Self-distancing improves interpersonal perceptions and behavior by decreasing medial prefrontal cortex activity during the provision of criticism

Jordan B. Leitner*, Ozlem Ayduk, Rodolfo Mendoza-Denton, Adam Magerman, Rachel Amey, Ethan Kross, Chad E. Forbes

*Corresponding author for this work

Research output: Contribution to JournalArticleAcademicpeer-review

Abstract

Previous research suggests that people show increased self-referential processing when they provide criticism to others, and that this self-referential processing can have negative effects on interpersonal perceptions and behavior. The current research hypothesized that adopting a self-distanced perspective (i.e. thinking about a situation from a non-first person point of view), as compared with a typical self-immersed perspective (i.e. thinking about a situation from a first-person point of view), would reduce self-referential processing during the provision of criticism, and in turn improve interpersonal perceptions and behavior. We tested this hypothesis in an interracial context since research suggests that self-referential processing plays a role in damaging interracial relations. White participants prepared for mentorship from a self-immersed or self-distanced perspective. They then conveyed negative and positive evaluations to a Black mentee while electroencephalogram(EEG) was recorded. Source analysis revealed that priming a self-distanced (vs self-immersed) perspective predicted decreased activity in regions linked to self-referential processing (medial prefrontal cortex; MPFC) when providing negative evaluations. This decreased MPFC activity during negative evaluations, in turn, predicted verbal feedback that was perceived to be more positive, warm and helpful. Results suggest that self-distancing can improve interpersonal perceptions and behavior by decreasing self-referential processing during the provision of criticism.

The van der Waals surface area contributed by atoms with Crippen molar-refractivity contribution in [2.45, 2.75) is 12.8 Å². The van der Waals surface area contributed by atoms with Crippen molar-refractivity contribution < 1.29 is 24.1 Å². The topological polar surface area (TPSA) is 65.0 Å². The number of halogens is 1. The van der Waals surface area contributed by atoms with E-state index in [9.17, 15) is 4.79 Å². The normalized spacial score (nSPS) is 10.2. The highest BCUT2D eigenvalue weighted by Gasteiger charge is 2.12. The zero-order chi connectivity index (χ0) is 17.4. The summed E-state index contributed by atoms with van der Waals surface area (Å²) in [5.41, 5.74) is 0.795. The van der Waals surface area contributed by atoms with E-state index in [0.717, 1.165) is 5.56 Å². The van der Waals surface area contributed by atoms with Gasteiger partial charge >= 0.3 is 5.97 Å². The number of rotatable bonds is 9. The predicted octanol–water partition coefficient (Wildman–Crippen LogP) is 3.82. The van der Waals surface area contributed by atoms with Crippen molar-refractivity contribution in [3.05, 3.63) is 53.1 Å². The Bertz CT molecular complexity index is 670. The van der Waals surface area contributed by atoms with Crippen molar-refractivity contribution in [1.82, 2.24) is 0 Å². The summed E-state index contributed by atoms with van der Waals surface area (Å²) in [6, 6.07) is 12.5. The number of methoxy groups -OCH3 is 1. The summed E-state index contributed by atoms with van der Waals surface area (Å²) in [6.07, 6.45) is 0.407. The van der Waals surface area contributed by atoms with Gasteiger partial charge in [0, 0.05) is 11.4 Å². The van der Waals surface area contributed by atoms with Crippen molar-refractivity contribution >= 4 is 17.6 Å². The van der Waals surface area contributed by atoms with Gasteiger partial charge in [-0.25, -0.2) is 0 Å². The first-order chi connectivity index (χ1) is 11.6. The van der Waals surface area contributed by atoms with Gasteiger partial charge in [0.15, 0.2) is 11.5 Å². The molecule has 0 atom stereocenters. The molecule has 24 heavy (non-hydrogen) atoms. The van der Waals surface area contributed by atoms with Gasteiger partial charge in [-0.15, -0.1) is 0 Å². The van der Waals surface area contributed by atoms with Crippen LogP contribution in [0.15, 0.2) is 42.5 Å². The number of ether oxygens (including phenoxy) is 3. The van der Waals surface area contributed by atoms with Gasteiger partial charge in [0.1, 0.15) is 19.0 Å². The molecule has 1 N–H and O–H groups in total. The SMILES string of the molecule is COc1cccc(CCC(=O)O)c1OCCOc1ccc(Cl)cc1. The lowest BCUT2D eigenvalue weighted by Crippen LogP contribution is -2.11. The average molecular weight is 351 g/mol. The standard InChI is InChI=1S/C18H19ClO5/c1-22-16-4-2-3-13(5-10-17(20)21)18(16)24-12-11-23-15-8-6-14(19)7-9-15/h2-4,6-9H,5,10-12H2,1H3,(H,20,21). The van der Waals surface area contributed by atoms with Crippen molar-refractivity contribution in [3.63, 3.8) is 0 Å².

Original languageEnglish
Pages (from-to)534-543
Number of pages10
JournalSocial cognitive and affective neuroscience
Volume12
Issue number4
DOIs
Publication statusPublished - 1 Jan 2017
Externally publishedYes

Keywords

  • Electrophysiology
  • Intergroup dynamics
  • Mentorship
  • Prejudice
  • Racial and ethnic attitudes and relations

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